Gibson Names Top 10 Rock Albums of 2013
1. Queens of the Stone Age – Like Clockwork: Six years can seem like an absolute lifetime, especially when you're waiting for new Queens of the Stone Age material, but luckily Like Clockwork satisfies in every way imaginable and exceeds all preconceived expectations.
Fear not, frontman Josh Homme hasn't been idly twiddling his thumbs between records; he's been producing Arctic Monkeys, writing and touring with supergroup Them Crooked Vultures and becoming a father for the second time. Throw in some complicated and very painful knee surgery which led to a spell of deep depression and you can understand why this album is self-proclaimed as the toughest album QOTSA have ever made. Commercially, it's their most successful album, hitting the top spot on the US Billboard 100 – the highest of their career. Homme isn't one to allow friendship to interfere with the creative process and history kind of repeated itself when Homme fired long time drummer Joey Castillo during the recording process, akin to Nick Oliveri's departure in 2004. Homme won't say much about either. Still, with Castillo gone, Dave Grohl was a natural substitute for stickman duties and the record features a variety of guests including Mark Lanegan, Jake Shears of Scissor Sisters, Arctic Monkey's Alex Turner, the aforementioned Oliveri and even a rare cameo from piano heavyweight, Sir Elton John. Like Clockwork is eclectic dessert rock at it's finest. Homme's sultry and expansive vocal range is both alluring and tantalizing and the record itself - intelligent, majestic and unpredictable. Josh Homme and his merry men don't fail to deliver, once again.
2. Paramore – Paramore: Whoever thought Paramore were down and out when the Farrow brothers left the group three years ago, almost certainly ate their words when the band released their most recent record. The Franklin, Tennessee natives well and truly put their smell all over 2013 with the birth of their fourth record; their second self-titled - a collection of songs that evidence Paramore's ability to continue as a three piece with just as much horse-power as before and affirm a reintroduction to who they are as artists right now. Keeping true to their bubblegum emo-pop roots, Paramore is as catchy as it is thought provoking, but it's also simultaneously ballsy and sprawling, peppered with a plethora of other genres throughout the entire record. Hayley Williams, once again steps up to the plate and shows that she's still the pint-sized woman with the incredible, gargantuan voice, a little lady who's grown into a formidable front-woman and proves her worth as a writer too, with a credit for every single song on the record. Paramore illustrates that their co-founders swift exit and cutting critique of Williams and their record label didn't kill off the spirit of the band at all, it lit a fire under the remaining members and pushed them to create an album that is slightly dark, implicitly passionate and utterly thrilling.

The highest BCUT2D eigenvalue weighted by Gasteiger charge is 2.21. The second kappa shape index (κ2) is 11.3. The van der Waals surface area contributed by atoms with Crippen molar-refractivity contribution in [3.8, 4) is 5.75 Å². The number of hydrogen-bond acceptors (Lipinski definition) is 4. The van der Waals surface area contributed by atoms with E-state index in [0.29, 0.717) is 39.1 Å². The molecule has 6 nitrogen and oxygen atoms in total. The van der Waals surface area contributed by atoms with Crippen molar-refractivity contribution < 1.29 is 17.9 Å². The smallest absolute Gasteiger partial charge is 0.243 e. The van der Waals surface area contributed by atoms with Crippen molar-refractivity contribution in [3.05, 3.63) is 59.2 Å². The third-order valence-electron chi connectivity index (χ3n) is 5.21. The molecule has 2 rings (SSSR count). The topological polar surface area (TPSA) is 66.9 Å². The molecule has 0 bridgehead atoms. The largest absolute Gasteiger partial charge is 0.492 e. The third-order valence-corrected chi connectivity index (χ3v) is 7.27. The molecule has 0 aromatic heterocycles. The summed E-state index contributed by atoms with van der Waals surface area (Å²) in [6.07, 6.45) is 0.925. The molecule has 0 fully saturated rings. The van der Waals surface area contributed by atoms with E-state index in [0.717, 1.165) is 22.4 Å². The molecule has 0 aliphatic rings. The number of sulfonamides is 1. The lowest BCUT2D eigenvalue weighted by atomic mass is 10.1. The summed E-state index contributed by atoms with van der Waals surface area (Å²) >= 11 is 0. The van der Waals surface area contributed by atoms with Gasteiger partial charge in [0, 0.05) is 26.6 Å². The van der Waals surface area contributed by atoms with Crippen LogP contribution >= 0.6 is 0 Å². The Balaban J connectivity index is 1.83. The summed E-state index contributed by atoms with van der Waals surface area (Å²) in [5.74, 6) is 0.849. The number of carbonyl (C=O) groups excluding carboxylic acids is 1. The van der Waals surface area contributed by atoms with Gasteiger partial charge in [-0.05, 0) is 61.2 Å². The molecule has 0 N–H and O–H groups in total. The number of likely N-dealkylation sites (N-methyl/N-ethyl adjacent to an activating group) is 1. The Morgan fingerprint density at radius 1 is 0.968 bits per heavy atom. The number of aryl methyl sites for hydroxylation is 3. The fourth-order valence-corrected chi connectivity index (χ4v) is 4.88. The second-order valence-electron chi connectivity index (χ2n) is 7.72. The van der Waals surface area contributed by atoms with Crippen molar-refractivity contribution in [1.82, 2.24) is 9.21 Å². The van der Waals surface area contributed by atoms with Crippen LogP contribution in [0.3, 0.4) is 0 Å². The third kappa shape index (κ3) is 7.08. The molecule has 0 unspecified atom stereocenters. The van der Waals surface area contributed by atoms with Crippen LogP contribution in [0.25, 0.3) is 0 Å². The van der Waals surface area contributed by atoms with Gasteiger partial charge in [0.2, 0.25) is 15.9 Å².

3. Bring Me The Horizon – Sempiternal: Vocalist Oli Sykes has in the past said that Pantera is the only band universally liked by every member of Bring Me the Horizon, so working with producer Terry Date must have been nothing less than a fantasy come true. The band traditionally chose a desolate part of the Europe to write their records and England's picturesque Lake District was decided on for the inspiration and creation of Sempiternal- which is derived from the Latin word 'Sepiturnus' meaning 'eternal'. Shortly before the album's release and after almost three years in the band, Aussie guitarist Jona Weinhofen announced his departure fro BMTH and claimed credit for some a significant portion of the album - a statement that Sykes refuted and subsequently went on to write the track "Antivist." allegedly about Hofen - the lyrics of which reflect seething betrayal and unbridled anger towards his former comrade. Released on April Fools Day, 'Sempiternal' is anything but a joke. The Sheffield gang have produced a furious melting pot of death metal, post-hardcore and electronica - the addition of keyboardist Jordan Fish to the full timeline up, thickening up the latter. Each track blends palatably into the next, making for a cohesive record that is both melodic and emotive. Bring Me the Horizon have been known to divide the metal community and thrive on knowing that there are a community who despise them, but this album truly affords them acclaim and love them or hate them - they fully command and deserve respect.
4. Arctic Monkeys – AM: Anyone who brands Arctic Monkeys as 'indie' is sorely mistaken. This is a band who quite simply melt genre-boundaries for fun and 'AM' is easily their most experimental album to date. The record's tempo changes more frequently than the English weather and obviously hint and play homage to some of their most diverse musical influences, which range from Black Sabbath to Dr Dre. Even mentor/peer Josh Homme makes an appearance - an impromptu collaboration spawned from a 2am tequila-drinking session. AM is quite frankly, predominantly balls-to-the-wall rock – garage, desert, blues, psychedelic – you name it. Incorporating new instruments such as a piano, celeste and a drum machine on AM is testament to the fact that Arctic Monkeys are completely unafraid of taking risks and expanding their musical horizons. Alex Turner's thoughtful and inspiring lyrics are complimented by rich retro-pop vocal techniques and his move from brown-stoned Brooklyn to trendy Los Angeles has seen a slight image change in him too; donning a teddy-boy quiff and a more confident posture, he's arguably the coolest kid in music right now. Unquestionably one of the UK's most exciting exports, sky's truly the limit lads.